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We made our child a TV addict

Wambui Sila gave her toddler unlimited screen time. Slowly by slowly, the child became obsessed with watching TV

When Wambui Sila’s son, Trav was about nine months old, she and her husband started letting him watch cartoons. It was partially because they thought he’d enjoy it and also because Wambui worked from home and she needed a way to distract him, especially in the mornings, so she could work.

“I’m generally a strict follower of rules when it comes to parenting; however, there was one thing that my husband and I knowingly ignored.

At first, we were careful to limit Trav’s TV watching to an hour or two in a day and only a few selected shows. But over time we got a little lazy. One hour turned into two, occasionally three and before we realised, it was happening several times a week. Before we knew it, our now five-year-old was solidly addicted to TV and we had a major uphill battle to fight,” the mother of two recalls.

Wambui couldn’t explain why they weren’t concerned about their child TV time at first. They thought that Trav’s TV watching was a temporary thing and wouldn’t have long-term consequences. But in the course of him growing up, they saw him become increasingly obsessed.

“The remote was the first thing he’d ask for in the morning when he woke up and when we wouldn’t let him watch what he wanted throughout the day, he would throw tantrums, bang his head over surfaces or throw himself over. He preferred watching TV to playing with his toys. Whenever we would want to watch news bulletin, it ended up in screams and fights.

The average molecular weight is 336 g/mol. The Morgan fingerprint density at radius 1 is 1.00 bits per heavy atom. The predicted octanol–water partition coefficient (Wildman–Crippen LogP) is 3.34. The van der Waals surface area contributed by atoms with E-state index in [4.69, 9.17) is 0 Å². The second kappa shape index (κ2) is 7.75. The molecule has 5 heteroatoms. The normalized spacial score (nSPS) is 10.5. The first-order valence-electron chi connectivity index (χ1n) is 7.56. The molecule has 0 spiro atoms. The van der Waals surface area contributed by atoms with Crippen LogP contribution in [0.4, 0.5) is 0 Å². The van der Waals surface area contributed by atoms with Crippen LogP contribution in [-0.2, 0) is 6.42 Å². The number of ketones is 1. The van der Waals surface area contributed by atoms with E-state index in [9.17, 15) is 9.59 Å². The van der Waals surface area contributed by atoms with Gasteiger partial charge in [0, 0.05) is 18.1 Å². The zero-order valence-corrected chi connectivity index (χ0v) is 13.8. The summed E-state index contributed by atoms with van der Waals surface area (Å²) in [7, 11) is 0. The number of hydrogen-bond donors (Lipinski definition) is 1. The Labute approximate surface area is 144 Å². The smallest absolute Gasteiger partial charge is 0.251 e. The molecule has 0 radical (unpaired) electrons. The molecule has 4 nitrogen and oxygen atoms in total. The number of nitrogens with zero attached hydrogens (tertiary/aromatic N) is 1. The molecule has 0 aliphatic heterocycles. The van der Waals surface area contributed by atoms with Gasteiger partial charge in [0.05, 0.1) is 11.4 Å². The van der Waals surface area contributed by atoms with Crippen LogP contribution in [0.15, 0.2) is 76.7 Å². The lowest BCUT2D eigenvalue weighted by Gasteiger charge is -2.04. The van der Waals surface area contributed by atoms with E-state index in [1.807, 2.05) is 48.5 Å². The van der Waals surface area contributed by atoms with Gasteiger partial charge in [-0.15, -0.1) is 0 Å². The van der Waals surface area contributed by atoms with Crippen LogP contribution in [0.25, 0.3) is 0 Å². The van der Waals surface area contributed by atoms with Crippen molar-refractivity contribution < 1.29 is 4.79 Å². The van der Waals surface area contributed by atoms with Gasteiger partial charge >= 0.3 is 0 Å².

The TV became his. We couldn’t watch anything of our choice,” she says. So, Wambui took action. For the past few years, she has been working on reducing Trav’s screen time to an hour or less per day, which has been quite a struggle as much as he’s now in school. The first step she took was to be firm with her decision.

After school, Trav can watch one episode of a cartoon and afterwards, no TV. She took all the tablets away to make her move successful. This is obviously easier said than done with a five-year-old. Wambui has come up with ways to keep him occupied after school and also on the weekends.

When Trav starts asking for TV, she engages him by reading storybooks or colouring. Sometimes she would make him arrange his books. Most times, it’s a struggle as the boy doesn’t want to be kept away from the TV.

Secondly, depending on the time of the day, the mother let him play outside to divert his attention. Over time they found out that being strict with what he’s watching has gradually decreased his urge to watch TV.

“He has now learnt that there is time for TV and school work. He knows there’s no screen time before homework. He’s more willing to play with his toys and he often request to go outside to play. Slowly the addictive behaviour has subsided,” she adds.

“It’s important to us that our children can play on their own and with other children, that they stay active instead of sitting inside in front of a TV. Screen time didn’t seem like a big deal at first, but we’ve come to realise that any potential educational benefits as well as the entertainment value just weren’t worth the consequences to our son’s development and overall attitude,” she concludes.

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